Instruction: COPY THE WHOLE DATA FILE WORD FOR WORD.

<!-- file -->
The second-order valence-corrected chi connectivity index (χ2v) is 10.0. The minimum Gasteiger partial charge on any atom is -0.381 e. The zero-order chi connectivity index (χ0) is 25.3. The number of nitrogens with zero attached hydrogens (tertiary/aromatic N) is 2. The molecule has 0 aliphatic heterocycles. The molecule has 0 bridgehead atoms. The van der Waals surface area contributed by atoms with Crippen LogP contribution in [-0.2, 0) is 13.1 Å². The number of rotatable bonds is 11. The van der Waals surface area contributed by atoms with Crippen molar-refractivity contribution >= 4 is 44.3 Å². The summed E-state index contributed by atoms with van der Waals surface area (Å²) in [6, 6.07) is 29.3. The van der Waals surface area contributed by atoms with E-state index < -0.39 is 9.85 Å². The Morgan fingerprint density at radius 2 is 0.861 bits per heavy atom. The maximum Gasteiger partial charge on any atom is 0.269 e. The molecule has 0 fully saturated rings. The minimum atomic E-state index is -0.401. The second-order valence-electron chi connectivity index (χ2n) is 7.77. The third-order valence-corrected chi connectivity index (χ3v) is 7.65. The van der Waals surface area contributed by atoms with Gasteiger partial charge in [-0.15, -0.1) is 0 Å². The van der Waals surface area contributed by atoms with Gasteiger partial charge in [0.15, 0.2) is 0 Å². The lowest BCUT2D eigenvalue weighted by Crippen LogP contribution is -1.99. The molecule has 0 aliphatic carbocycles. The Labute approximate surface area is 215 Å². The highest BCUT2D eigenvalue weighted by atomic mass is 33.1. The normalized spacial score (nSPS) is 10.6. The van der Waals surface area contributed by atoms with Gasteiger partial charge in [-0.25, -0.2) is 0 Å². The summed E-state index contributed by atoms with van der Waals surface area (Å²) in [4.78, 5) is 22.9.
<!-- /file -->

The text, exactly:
The second-order valence-corrected chi connectivity index (χ2v) is 10.0. The minimum Gasteiger partial charge on any atom is -0.381 e. The zero-order chi connectivity index (χ0) is 25.3. The number of nitrogens with zero attached hydrogens (tertiary/aromatic N) is 2. The molecule has 0 aliphatic heterocycles. The molecule has 0 bridgehead atoms. The van der Waals surface area contributed by atoms with Crippen LogP contribution in [-0.2, 0) is 13.1 Å². The number of rotatable bonds is 11. The van der Waals surface area contributed by atoms with Crippen molar-refractivity contribution >= 4 is 44.3 Å². The summed E-state index contributed by atoms with van der Waals surface area (Å²) in [6, 6.07) is 29.3. The van der Waals surface area contributed by atoms with E-state index < -0.39 is 9.85 Å². The Morgan fingerprint density at radius 2 is 0.861 bits per heavy atom. The maximum Gasteiger partial charge on any atom is 0.269 e. The molecule has 0 fully saturated rings. The minimum atomic E-state index is -0.401. The second-order valence-electron chi connectivity index (χ2n) is 7.77. The third-order valence-corrected chi connectivity index (χ3v) is 7.65. The van der Waals surface area contributed by atoms with Gasteiger partial charge in [-0.15, -0.1) is 0 Å². The van der Waals surface area contributed by atoms with Gasteiger partial charge in [0.15, 0.2) is 0 Å². The lowest BCUT2D eigenvalue weighted by Crippen LogP contribution is -1.99. The molecule has 0 aliphatic carbocycles. The Labute approximate surface area is 215 Å². The highest BCUT2D eigenvalue weighted by atomic mass is 33.1. The normalized spacial score (nSPS) is 10.6. The van der Waals surface area contributed by atoms with Gasteiger partial charge in [-0.25, -0.2) is 0 Å². The summed E-state index contributed by atoms with van der Waals surface area (Å²) in [4.78, 5) is 22.9.